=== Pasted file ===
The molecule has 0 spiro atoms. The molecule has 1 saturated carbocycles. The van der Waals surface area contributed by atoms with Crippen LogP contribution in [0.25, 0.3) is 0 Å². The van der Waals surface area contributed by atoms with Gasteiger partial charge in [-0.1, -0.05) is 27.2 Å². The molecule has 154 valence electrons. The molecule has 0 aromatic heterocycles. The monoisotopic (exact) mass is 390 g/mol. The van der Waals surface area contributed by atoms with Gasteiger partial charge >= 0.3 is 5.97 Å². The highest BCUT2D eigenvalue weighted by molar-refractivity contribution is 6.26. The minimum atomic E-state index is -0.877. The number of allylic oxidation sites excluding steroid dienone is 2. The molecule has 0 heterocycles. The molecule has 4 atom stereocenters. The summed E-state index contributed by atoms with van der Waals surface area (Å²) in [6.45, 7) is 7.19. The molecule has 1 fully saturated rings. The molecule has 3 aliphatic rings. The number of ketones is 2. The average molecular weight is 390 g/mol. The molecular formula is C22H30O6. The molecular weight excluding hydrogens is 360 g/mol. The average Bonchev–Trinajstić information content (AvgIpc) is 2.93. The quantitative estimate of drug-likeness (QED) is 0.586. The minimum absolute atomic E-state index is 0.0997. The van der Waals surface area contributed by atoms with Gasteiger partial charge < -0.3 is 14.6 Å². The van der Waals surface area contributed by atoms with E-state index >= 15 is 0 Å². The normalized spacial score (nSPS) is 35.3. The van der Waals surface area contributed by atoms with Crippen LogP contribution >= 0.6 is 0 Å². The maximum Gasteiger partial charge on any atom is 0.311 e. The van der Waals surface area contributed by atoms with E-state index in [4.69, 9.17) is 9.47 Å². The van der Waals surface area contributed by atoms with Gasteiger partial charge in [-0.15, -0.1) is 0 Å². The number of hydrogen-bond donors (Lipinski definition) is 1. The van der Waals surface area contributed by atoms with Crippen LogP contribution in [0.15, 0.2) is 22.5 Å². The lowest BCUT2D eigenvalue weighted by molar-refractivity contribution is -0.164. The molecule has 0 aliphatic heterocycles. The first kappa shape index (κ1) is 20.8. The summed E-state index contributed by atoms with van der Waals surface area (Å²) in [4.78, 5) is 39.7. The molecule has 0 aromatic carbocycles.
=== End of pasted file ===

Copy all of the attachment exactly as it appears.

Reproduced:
The molecule has 0 spiro atoms. The molecule has 1 saturated carbocycles. The van der Waals surface area contributed by atoms with Crippen LogP contribution in [0.25, 0.3) is 0 Å². The van der Waals surface area contributed by atoms with Gasteiger partial charge in [-0.1, -0.05) is 27.2 Å². The molecule has 154 valence electrons. The molecule has 0 aromatic heterocycles. The monoisotopic (exact) mass is 390 g/mol. The van der Waals surface area contributed by atoms with Gasteiger partial charge >= 0.3 is 5.97 Å². The highest BCUT2D eigenvalue weighted by molar-refractivity contribution is 6.26. The minimum atomic E-state index is -0.877. The number of allylic oxidation sites excluding steroid dienone is 2. The molecule has 0 heterocycles. The molecule has 4 atom stereocenters. The summed E-state index contributed by atoms with van der Waals surface area (Å²) in [6.45, 7) is 7.19. The molecule has 1 fully saturated rings. The molecule has 3 aliphatic rings. The number of ketones is 2. The average molecular weight is 390 g/mol. The molecular formula is C22H30O6. The molecular weight excluding hydrogens is 360 g/mol. The average Bonchev–Trinajstić information content (AvgIpc) is 2.93. The quantitative estimate of drug-likeness (QED) is 0.586. The minimum absolute atomic E-state index is 0.0997. The van der Waals surface area contributed by atoms with Gasteiger partial charge < -0.3 is 14.6 Å². The van der Waals surface area contributed by atoms with E-state index >= 15 is 0 Å². The normalized spacial score (nSPS) is 35.3. The van der Waals surface area contributed by atoms with Crippen LogP contribution >= 0.6 is 0 Å². The maximum Gasteiger partial charge on any atom is 0.311 e. The van der Waals surface area contributed by atoms with E-state index in [4.69, 9.17) is 9.47 Å². The van der Waals surface area contributed by atoms with Gasteiger partial charge in [-0.15, -0.1) is 0 Å². The number of hydrogen-bond donors (Lipinski definition) is 1. The van der Waals surface area contributed by atoms with Crippen LogP contribution in [0.15, 0.2) is 22.5 Å². The lowest BCUT2D eigenvalue weighted by molar-refractivity contribution is -0.164. The molecule has 0 aliphatic heterocycles. The first kappa shape index (κ1) is 20.8. The summed E-state index contributed by atoms with van der Waals surface area (Å²) in [4.78, 5) is 39.7. The molecule has 0 aromatic carbocycles.